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900 FAMILIES CELEBRATE BLESSINGS OF CHILDREN.

Byline: Helen Gao Staff Writer

When Kristen and Gary Simpson's triplets were born prematurely in 1999, the babies had to spend the first three months of their lives in the neonatal intensive care unit on ventilators and oxygen.

Within the first two weeks of their birth, all three - each weighing about 2 pounds and measuring 12 inches - underwent heart surgery and one suffered a brain hemorrhage.

``We were terrified,'' said Kristen Simpson of Woodland Hills, recalling the heartache from not knowing whether her babies would survive or what handicaps they would have if they survived.

``The doctors couldn't tell us if they would talk, if they would walk,'' she said.

Today, the Simpsons' babies are healthy 2-year-olds.

About 900 families who had also been helped by the Encino-Tarzana Regional Medical Center gathered Saturday at the hospital parking lot for a reunion with the doctors, nurses and medical staff who worked to make parenthood possible for them. While the children enjoyed cotton candy, hot dogs and greetings from clowns and a Merlin impersonator, parents exchanged hugs and updated the medical staff on their children's progress.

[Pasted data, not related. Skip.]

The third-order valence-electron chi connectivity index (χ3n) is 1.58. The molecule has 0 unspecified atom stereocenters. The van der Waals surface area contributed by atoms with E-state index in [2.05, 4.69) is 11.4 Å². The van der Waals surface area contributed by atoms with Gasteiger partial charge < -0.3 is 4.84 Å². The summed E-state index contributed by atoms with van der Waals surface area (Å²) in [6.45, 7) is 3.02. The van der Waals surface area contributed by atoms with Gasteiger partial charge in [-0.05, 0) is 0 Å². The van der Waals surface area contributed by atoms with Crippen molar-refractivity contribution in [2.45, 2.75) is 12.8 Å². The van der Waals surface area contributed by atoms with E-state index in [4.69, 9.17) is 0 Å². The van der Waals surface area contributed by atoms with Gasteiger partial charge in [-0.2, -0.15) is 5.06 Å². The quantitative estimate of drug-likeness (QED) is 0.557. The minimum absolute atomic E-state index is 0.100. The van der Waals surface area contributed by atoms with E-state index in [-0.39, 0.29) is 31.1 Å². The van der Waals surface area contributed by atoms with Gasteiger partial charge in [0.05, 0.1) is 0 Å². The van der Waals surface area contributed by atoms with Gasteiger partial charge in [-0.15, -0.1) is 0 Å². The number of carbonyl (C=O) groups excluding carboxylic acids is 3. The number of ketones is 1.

Karen Winkler brought her 2-year-old twin girls dressed in matching pink jackets and capri pants.

Thanks to the medical staff at the hospital's Center for Reproductive Medicine, the Simi Valley mother said she was able to conceive the twins using donated eggs at the age of 46.

For many of the parents, the event was like a family reunion.

``We consider all the doctors, nurses and respiratory therapists (the triplets') first family,'' Kristen Simpson said.

Maureen Sherman, a nurse who retired from the neonatal intensive care unit three years ago, said she sometimes even gets invited to the birthday parties of the children she cared for.

``Such a sense of satisfaction - you have no idea you can do something to make someone so happy,'' she said.

Equipped with a High Risk Obstetrical Unit in addition to the reproductive center and neonatal unit, the medical center handles about 300 births each month.

A little less than 10 percent of the babies born there are placed in the neonatal unit because of infections, respiratory problems or premature birth.

Close to 100 percent of the babies survive because of medical advances made in recent decades.

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(1 -- 2) Families who had been helped by the Encino-Tarzana Regional Medical Center gathered Saturday for a reunion with the doctors, nurses and medical staff who worked to make parenthood possible for them, joining in a day of festivities that included ventriloquists and jugglers.

Phil McCarten/Staff Photographer
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Copyright 2001, Gale Group. All rights reserved. Gale Group is a Thomson Corporation Company.

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Publication:Daily News (Los Angeles, CA)
Date:Apr 22, 2001
Words:429
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